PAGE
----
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Compare 1577 edition: 1 2 But such was hir chance by hir lightnesse and inconstancie, that she wan the displeasure of manie men, and for that cause liued after in the abbeie of Bermondseie beside Southwarke a wretched and a miserable life, where not manie yeares after she de|ceassed, and is buried with hir husband at Windsore. Though fortune thus ruleth manie things at hir ple|sure, yet one worke that this quéene accomplished cannot be forgotten: for in the life time of hir hus|band king Edward the fourth, she founded and erec|ted a notable colledge in the vniuersitie of Cam|bridge,Quéenes col|ledge in Cam|bridge foun|ded by the la|die Elizabeth king Edward the fourth his wife. for the finding of scholers and students of the same vniuersitie, and endowed it with sufficient pos|sessions for the long maintenance of the same, which at this daie is called the Quéenes colledge.

Compare 1577 edition: 1 2 When all things in this counsell were sagelie con|cluded and agréed to the kings mind, he returned to London; giuing in commandement, that the next sundaie insuing, Edward the yoong earle of War|wike EEBO page image 766 should be brought from the Tower through the most publike streets in all London,Edward the right earle of Warwike shewed open|lie in proces|sion. to the cathedrall church of saint Paule, where he went openlie in pro|cession, that euerie man might sée him, hauing com|munication with manie noble men, and with them especiallie that were suspected to be partakers of the late begun conspiracie; that they might perceiue how the Irishmen vpon a vaine shadowe mooued warre against the king and his realme. But this me|dicine little auailed euill disposed persons. For the earle of Lincolne sonne to Iohn de la Poole duke of Suffolke, and Elizabeth sister to king Edward the fourth, thought it not méet to neglect and omit so rea|die an occasion of new trouble.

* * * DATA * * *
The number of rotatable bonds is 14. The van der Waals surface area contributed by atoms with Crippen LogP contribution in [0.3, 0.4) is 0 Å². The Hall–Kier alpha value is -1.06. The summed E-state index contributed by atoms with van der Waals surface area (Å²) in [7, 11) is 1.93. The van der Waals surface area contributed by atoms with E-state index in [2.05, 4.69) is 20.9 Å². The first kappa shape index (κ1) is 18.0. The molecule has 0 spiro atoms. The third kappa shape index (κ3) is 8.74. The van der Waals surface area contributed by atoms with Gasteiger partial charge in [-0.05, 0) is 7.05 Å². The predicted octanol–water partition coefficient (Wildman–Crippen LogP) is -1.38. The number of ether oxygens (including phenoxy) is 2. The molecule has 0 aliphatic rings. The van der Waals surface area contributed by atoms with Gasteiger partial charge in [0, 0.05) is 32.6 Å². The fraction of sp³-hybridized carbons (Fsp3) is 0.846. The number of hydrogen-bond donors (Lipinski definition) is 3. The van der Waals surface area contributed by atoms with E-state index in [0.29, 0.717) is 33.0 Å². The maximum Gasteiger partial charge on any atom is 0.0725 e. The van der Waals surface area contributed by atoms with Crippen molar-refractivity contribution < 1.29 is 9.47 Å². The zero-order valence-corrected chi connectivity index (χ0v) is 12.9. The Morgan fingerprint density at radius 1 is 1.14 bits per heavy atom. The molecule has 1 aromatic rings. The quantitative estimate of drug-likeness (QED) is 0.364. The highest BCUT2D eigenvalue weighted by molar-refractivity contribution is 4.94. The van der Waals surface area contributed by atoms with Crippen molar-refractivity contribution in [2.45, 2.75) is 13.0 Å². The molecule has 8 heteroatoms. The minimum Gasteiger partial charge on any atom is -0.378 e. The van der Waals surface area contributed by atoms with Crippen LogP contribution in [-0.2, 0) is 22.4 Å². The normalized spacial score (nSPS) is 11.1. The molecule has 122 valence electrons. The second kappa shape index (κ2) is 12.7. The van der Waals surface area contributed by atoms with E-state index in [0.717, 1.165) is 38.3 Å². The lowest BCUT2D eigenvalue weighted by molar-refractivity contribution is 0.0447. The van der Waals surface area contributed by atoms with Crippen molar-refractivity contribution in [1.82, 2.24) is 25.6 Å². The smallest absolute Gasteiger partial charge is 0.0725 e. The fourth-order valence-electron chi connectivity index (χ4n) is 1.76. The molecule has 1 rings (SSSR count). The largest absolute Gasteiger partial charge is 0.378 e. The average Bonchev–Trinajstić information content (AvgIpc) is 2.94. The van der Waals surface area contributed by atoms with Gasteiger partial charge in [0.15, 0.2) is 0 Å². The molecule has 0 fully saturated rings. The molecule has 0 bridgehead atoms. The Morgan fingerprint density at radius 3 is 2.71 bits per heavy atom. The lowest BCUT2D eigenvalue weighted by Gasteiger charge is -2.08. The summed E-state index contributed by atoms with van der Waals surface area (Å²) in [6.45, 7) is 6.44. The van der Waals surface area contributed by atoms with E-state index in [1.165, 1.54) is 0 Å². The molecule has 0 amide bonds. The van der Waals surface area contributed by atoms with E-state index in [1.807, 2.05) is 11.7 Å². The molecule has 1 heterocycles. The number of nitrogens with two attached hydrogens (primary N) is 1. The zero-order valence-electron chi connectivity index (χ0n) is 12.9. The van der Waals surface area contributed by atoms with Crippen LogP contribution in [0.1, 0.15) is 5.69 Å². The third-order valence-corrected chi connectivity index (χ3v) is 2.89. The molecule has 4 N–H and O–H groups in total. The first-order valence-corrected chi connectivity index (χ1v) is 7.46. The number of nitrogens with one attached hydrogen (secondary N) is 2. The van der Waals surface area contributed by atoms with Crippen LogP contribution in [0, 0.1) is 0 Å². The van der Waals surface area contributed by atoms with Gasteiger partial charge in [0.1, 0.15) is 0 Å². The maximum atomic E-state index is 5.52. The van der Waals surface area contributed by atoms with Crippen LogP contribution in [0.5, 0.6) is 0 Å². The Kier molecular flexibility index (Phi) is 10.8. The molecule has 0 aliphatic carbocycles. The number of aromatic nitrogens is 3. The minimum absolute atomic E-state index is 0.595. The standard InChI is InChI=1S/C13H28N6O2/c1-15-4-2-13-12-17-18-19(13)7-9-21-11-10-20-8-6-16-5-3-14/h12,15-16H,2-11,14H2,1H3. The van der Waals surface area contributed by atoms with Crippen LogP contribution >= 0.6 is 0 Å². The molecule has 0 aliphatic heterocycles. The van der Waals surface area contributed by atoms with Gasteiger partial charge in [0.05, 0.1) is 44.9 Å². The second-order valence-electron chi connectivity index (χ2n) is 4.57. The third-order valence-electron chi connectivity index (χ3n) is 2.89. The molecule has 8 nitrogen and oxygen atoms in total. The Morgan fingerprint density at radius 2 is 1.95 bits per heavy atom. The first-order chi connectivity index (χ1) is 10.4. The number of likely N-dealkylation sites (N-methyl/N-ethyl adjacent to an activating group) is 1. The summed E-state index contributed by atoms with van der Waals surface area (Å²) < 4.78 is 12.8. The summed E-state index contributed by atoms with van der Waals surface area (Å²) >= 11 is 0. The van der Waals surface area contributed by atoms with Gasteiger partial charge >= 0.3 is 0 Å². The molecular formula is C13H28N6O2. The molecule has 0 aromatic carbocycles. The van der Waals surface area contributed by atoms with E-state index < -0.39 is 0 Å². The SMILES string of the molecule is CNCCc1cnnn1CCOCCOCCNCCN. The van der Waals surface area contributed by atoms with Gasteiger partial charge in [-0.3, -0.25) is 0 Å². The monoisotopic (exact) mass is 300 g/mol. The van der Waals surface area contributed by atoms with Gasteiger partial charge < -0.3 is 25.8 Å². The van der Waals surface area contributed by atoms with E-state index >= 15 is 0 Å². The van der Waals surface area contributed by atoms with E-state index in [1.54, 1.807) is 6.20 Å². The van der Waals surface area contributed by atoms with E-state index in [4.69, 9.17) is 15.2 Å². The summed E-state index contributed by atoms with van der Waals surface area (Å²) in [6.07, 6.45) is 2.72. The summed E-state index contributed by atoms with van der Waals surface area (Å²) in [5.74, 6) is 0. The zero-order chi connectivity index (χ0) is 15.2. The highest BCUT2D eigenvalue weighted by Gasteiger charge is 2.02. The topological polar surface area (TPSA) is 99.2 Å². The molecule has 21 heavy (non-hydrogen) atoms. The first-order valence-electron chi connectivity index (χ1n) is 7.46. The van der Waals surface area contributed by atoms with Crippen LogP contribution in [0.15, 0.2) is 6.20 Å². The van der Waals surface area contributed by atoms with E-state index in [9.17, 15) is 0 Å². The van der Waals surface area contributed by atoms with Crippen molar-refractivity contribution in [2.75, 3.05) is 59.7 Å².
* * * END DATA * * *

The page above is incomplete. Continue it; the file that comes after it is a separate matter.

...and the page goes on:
Compare 1577 edition: 1 2 Wherefore they determined to vphold the enter|prise of the Irishmen, and other complices of this conspiracie: so that consulting with sir Thomas Broughton, and certeine other of his most trustie freends,An ill matter followed to the proofe. he purposed to saile into Flanders to his aunt the ladie Margaret duchesse of Burgognie, trusting by hir helpe to make a puissant armie, and to ioine with the companions of the new raised sedi|tion. Therefore after the dissolution of the parlement which then was holden, he fled secretlie into Flan|ders vnto the said ladie Margaret; where Francis lord Louell landed certeine daies before. Héere after long consultation had how to proceed in their busi|nesse, it was agreed, that the earle of Lincolne, and the lord Louell should go into Ireland; and there to attend vpon the duchesse hir counterfeit nephue, and to honor him as a king, and with the power of the I|rishmen to bring him into England.

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